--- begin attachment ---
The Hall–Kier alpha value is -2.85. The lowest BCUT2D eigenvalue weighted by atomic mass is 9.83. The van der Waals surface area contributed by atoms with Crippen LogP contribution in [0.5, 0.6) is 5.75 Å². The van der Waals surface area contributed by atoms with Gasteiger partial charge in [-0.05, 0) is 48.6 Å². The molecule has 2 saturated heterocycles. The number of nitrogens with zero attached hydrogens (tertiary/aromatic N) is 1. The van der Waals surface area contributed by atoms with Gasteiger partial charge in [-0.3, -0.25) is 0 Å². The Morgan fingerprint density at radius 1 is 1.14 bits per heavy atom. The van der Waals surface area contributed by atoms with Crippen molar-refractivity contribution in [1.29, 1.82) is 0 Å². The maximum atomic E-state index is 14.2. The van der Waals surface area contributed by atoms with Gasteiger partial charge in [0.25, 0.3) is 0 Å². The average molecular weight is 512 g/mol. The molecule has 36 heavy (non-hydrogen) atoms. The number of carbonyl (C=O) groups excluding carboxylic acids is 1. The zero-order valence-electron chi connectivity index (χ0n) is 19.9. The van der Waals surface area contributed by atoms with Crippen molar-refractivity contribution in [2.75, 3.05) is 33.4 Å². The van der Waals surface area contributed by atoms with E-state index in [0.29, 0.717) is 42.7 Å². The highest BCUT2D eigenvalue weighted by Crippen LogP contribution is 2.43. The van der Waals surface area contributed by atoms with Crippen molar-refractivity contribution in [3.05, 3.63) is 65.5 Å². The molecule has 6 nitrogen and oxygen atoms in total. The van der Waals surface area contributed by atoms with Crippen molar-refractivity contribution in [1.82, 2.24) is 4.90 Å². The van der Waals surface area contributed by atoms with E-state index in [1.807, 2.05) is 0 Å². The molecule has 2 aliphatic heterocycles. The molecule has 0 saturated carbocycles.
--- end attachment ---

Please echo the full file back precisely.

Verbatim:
The Hall–Kier alpha value is -2.85. The lowest BCUT2D eigenvalue weighted by atomic mass is 9.83. The van der Waals surface area contributed by atoms with Crippen LogP contribution in [0.5, 0.6) is 5.75 Å². The van der Waals surface area contributed by atoms with Gasteiger partial charge in [-0.05, 0) is 48.6 Å². The molecule has 2 saturated heterocycles. The number of nitrogens with zero attached hydrogens (tertiary/aromatic N) is 1. The van der Waals surface area contributed by atoms with Gasteiger partial charge in [-0.3, -0.25) is 0 Å². The Morgan fingerprint density at radius 1 is 1.14 bits per heavy atom. The van der Waals surface area contributed by atoms with Crippen molar-refractivity contribution in [1.29, 1.82) is 0 Å². The maximum atomic E-state index is 14.2. The van der Waals surface area contributed by atoms with Gasteiger partial charge in [0.25, 0.3) is 0 Å². The average molecular weight is 512 g/mol. The molecule has 36 heavy (non-hydrogen) atoms. The number of carbonyl (C=O) groups excluding carboxylic acids is 1. The zero-order valence-electron chi connectivity index (χ0n) is 19.9. The van der Waals surface area contributed by atoms with Crippen molar-refractivity contribution in [2.75, 3.05) is 33.4 Å². The van der Waals surface area contributed by atoms with E-state index in [0.29, 0.717) is 42.7 Å². The highest BCUT2D eigenvalue weighted by Crippen LogP contribution is 2.43. The van der Waals surface area contributed by atoms with Crippen molar-refractivity contribution in [3.05, 3.63) is 65.5 Å². The molecule has 6 nitrogen and oxygen atoms in total. The van der Waals surface area contributed by atoms with Crippen molar-refractivity contribution in [1.82, 2.24) is 4.90 Å². The van der Waals surface area contributed by atoms with E-state index in [1.807, 2.05) is 0 Å². The molecule has 2 aliphatic heterocycles. The molecule has 0 saturated carbocycles.